Regardless, the author clarified the statement in the fourth paragraph.
On your issues:
- There’s enough evidence to prove that men tend to be the aggressor most of the times. Depending on the research you find, 80 to 93% of perpetrators of rape are men. Their victims tend to have the uneven number as most male and a majority of female victims don’t report rape or sexual assault for fear of shaming and repercussion. This is the number that can change dramatically, especially in male victims. But in the case of the perpetrators, it’s more than clear who are the majority of aggressors. This can be find in the criminal statistics from law enforcement organizations as say the FBI or Justice Department. RAINN doesn’t show much on the gender of the perpetrator but they do source to these law enforcement organizations.
There is quiet a bit of evidence in studies suggesting that it happens way more often then we think but our culture makes it very difficult to report and be taken seriously.
Just to be clear though, this does not mean that women aren’t aggressors or perpetrators of rape. We do see it often in the headlines of female teachers raping their students (since it’s defined by law as rape, as the students are minor, I’ll call it that). But in the sense of what we can prove, women are less likely to commit these crimes (specifically rape. Abuse, including emotional, is another discussion).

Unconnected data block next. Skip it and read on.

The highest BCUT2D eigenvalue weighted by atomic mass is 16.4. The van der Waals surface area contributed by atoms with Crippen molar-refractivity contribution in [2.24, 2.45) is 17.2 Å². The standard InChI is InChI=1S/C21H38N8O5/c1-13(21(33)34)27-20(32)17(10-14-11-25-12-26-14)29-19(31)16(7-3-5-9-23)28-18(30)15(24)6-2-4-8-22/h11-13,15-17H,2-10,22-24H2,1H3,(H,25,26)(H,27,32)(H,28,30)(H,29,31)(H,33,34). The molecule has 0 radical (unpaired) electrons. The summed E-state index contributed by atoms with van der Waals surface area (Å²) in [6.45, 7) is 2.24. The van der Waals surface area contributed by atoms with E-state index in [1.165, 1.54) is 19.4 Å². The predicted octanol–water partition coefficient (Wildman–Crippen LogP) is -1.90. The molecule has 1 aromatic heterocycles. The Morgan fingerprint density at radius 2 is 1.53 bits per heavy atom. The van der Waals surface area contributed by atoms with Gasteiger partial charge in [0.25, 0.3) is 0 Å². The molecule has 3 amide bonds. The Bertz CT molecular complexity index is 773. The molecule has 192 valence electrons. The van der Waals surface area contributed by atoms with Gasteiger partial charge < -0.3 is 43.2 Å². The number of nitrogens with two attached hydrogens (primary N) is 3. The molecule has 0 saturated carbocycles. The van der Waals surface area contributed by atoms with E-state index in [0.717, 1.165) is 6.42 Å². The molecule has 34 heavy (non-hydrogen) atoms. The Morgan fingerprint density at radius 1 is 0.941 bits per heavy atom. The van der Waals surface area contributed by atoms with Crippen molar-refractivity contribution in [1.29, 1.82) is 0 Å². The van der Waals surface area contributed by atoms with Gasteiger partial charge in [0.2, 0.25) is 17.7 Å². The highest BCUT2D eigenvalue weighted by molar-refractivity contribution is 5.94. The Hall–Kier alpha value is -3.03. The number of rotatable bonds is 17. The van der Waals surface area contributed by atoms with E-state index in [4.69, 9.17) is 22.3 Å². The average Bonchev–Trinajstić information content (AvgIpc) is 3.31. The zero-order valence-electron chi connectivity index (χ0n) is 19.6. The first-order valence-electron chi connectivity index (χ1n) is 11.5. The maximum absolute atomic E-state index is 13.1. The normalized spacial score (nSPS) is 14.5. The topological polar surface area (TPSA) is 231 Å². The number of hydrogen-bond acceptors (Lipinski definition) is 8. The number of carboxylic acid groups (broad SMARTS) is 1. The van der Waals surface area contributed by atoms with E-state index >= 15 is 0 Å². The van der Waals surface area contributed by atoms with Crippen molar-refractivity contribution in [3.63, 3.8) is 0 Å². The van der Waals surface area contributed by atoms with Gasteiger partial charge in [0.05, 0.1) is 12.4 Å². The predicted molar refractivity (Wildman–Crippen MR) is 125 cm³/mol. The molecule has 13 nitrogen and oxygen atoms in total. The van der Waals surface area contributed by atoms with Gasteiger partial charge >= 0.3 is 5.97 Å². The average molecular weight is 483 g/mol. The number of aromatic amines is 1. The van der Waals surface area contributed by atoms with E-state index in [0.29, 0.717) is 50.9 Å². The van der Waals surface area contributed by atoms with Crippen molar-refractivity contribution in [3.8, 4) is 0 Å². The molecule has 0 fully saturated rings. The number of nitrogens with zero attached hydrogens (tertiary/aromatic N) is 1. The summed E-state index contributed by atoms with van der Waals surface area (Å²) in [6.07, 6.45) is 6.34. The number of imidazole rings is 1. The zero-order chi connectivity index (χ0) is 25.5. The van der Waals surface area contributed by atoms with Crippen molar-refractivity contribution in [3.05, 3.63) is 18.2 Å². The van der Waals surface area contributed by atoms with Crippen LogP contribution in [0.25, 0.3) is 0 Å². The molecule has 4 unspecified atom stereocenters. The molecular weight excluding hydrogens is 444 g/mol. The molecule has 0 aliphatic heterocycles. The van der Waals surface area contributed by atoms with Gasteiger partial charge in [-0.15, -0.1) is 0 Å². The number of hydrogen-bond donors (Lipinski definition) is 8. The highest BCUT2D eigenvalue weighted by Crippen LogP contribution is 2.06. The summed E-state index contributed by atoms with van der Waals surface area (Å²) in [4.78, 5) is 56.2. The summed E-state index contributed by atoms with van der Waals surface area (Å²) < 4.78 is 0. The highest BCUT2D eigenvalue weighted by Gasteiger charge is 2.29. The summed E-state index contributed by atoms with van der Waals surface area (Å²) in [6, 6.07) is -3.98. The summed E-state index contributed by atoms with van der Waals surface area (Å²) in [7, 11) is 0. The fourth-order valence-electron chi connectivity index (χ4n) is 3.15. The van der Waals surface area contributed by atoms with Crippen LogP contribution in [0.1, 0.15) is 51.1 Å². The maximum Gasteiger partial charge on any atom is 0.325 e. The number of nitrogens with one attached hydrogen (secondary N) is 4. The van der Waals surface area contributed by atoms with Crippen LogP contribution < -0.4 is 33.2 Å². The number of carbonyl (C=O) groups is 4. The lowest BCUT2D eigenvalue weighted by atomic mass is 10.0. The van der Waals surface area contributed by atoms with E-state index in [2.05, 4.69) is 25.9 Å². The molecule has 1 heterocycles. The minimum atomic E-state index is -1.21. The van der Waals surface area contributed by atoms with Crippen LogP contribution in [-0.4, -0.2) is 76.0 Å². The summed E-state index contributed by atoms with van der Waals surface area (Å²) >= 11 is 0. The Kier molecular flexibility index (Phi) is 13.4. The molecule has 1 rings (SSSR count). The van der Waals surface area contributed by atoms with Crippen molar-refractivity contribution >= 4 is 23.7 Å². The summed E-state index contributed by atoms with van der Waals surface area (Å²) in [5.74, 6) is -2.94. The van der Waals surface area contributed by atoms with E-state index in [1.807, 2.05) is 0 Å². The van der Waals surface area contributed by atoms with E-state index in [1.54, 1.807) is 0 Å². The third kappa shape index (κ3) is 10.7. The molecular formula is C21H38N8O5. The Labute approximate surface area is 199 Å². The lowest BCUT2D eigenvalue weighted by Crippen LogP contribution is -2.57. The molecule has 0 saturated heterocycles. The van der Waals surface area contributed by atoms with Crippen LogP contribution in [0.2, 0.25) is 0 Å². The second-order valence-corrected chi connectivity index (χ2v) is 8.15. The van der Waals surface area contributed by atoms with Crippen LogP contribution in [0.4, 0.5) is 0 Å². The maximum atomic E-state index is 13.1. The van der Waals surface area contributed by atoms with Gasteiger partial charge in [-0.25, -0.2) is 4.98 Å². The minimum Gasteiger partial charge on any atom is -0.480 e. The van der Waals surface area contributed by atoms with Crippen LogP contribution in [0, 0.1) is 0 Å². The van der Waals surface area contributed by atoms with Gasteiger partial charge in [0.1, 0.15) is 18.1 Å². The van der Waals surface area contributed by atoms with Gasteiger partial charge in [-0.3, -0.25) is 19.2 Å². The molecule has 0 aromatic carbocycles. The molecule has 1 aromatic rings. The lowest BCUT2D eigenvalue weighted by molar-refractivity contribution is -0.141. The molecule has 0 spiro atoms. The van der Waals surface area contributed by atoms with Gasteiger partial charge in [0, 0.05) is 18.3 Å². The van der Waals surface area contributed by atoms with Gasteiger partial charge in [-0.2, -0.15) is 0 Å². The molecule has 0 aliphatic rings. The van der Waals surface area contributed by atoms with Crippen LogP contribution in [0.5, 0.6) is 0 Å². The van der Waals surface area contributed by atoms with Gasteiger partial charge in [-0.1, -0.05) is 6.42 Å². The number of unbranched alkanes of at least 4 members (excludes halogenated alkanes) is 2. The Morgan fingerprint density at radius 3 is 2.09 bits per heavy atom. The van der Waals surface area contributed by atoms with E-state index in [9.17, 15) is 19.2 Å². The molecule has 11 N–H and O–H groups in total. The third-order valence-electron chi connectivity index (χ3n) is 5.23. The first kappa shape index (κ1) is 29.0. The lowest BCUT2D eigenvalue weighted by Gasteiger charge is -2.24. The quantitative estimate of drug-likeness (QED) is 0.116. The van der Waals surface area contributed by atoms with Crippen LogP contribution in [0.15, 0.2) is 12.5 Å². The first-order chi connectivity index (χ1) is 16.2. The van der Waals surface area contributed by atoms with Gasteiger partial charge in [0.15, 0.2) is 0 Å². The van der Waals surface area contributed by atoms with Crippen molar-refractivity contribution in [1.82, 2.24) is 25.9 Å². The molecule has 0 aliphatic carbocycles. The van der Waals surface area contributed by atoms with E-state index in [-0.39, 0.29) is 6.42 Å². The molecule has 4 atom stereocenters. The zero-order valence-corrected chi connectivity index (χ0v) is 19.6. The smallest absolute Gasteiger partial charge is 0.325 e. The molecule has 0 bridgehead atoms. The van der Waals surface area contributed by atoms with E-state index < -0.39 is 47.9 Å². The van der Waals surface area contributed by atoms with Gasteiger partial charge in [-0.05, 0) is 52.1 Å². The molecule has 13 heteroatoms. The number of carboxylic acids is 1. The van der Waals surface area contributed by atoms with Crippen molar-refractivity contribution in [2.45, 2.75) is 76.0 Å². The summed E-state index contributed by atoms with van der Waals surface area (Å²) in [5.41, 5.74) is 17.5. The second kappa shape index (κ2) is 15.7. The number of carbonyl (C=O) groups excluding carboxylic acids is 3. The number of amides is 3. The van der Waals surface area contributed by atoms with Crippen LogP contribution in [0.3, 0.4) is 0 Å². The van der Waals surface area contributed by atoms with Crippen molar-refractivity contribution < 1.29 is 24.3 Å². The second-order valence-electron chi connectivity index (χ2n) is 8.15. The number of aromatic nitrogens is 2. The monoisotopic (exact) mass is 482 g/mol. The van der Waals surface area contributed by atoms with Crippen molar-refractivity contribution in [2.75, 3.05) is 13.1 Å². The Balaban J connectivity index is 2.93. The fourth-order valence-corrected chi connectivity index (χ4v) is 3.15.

Our culture DOES make it very difficult to report rape. If a clear crime that can be proven by all measures, as the rapist in the Stanford case, is reported with such lightness and victim-blaming, imagine how the rest are.
2. The title was clickbait, that is true. However, since there was a clarification later in the article (which many don’t tend to read and comment before reading -not you specifically but in many click-bait cases) it should be noted.